Victor Hedman said he would love to get into an NHL shootout, and the Lightning defenseman just might get his chance.
Defensemen aren't expected to be super scorers, so perhaps they don't feel as much pressure, coach Guy Boucher said.
It's as good a theory as any as Tampa Bay tries to find some way, any way, out of a three-season shootout slump that shows no signs of weakening.
"It's like a dark cloud," wing Marty St. Louis said. "You can't shake it."
Since the 2008-09 season, the Lightning is 7-19 in shootouts: 0-2 this season, 4-7 last season and 3-10 in 2008-09. Even for those who hate the game-ending gimmick, and count Boucher as one, leaving so many points on the table has to be disconcerting.
Consider the Lightning last season missed the playoffs by eight points and lost seven points in shootouts.
The Flyers last season were 4-3 in shootouts and won their final regular-season game (in a shootout) to reach the postseason.
For Tampa Bay, blame falls squarely on the shooters.
On a team with skill players such as Steven Stamkos, Marty St. Louis and Vinny Lecavalier, it has converted only 17 of 87 shots since 2008 — 19.1 percent, compared with the league's 32.6 percent.
The Lightning is 0-for-6 this season, including three misses in Friday night's loss to the Oilers.
Stamkos, who in juniors once scored in a shootout with a behind-the-back forehand, is so discombobulated he simply tried to get a slap shot past Edmonton goalie Nikolai Khabibulin.
"Obviously," said Stamkos, 4-for-16 in NHL shootouts, "we have to find a way to win games in overtime or prevent them from getting to overtime."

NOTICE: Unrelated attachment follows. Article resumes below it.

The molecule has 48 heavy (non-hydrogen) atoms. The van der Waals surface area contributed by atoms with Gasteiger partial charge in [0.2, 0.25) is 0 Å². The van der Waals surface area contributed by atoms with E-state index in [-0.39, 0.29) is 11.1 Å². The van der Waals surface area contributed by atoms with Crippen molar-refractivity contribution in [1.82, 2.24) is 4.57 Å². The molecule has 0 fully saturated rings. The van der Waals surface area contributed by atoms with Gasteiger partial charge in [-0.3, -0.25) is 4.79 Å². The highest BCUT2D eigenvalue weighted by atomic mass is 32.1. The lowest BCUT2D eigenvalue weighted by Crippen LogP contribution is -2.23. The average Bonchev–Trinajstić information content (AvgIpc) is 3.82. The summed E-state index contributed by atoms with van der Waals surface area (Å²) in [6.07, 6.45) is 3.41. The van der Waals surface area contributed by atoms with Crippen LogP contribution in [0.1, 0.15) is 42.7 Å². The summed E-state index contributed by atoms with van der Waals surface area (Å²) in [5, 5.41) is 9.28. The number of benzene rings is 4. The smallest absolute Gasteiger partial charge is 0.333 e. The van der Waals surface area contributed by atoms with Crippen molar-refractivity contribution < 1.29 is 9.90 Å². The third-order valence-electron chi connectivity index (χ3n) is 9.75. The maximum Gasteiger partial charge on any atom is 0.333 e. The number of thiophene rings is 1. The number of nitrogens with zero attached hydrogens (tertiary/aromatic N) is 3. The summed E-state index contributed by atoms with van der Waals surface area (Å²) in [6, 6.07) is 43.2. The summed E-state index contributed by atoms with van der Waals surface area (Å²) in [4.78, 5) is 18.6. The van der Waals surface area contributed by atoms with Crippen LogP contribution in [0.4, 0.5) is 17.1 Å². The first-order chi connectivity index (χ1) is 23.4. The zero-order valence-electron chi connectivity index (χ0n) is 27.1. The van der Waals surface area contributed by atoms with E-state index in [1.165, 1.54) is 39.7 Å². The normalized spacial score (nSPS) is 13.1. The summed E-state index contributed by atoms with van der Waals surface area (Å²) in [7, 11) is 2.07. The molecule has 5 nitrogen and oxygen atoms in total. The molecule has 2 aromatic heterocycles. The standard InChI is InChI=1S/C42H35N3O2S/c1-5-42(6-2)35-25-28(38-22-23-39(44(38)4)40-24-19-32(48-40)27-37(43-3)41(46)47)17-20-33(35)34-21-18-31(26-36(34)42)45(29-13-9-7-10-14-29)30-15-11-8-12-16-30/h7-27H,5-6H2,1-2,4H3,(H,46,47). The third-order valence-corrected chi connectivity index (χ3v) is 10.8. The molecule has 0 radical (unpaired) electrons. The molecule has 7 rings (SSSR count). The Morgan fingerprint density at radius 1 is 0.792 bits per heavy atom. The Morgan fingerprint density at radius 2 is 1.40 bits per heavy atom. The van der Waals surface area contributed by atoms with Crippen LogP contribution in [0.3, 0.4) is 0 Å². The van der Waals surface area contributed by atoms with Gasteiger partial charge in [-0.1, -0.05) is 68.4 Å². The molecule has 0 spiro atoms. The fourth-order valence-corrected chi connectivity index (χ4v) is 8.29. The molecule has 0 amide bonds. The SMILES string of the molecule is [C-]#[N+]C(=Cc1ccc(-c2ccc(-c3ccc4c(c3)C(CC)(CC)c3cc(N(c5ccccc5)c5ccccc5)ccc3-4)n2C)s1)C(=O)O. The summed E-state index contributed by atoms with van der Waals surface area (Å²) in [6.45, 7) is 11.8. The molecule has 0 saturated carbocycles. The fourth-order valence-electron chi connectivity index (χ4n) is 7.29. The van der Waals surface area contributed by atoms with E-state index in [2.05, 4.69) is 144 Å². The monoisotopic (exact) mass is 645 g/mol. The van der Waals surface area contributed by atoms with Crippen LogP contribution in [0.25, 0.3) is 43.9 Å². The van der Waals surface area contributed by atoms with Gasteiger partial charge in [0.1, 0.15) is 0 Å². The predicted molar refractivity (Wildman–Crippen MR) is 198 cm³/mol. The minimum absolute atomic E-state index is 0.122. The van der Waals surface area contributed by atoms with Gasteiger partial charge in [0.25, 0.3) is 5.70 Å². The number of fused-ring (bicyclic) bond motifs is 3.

So, how do you explain it?
"It's a specific talent," Boucher said. "Stammer has a shooting talent. Marty St. Louis isn't a shootout guy. Talk all you want about talent, they don't have that talent. I'm building a house. I'm great at sawing something. I'm horrible at nailing something."
Left wing Simon Gagne, 5-for-19 in shootouts from 2005 to 2010 for the Flyers, said players, generally, don't work on the skill.
"You put so much focus on the five-on-five game, you don't think too much about it," he said. "You're working on game situations."
"And the less success you have, the harder it gets," St. Louis said. "You think about it and it's like, 'Here you go again,' that kind of feeling. On my own, personally, I'm fighting it in shootouts. If I go out there, I have to be better."
So does everyone on Tampa Bay, which leads us back to Hedman, a great skater with good hands who claimed he converted more than 50 percent of shootout tries in his native Sweden.
Hedman said he even tried to catch the eye of Boucher on the bench before the shootout in Edmonton: "I wanted him to know I wanted to go out there."
Boucher said he will devote more practice time to shootouts but might send out whoever is playing well in a given game, including defensemen.
"It's just the D doesn't feel as much pressure because they don't usually go," Boucher said. "If they miss, whoop-de-do."
It would be business as usual for the Lightning.
Damian Cristodero can be reached at email@example.com.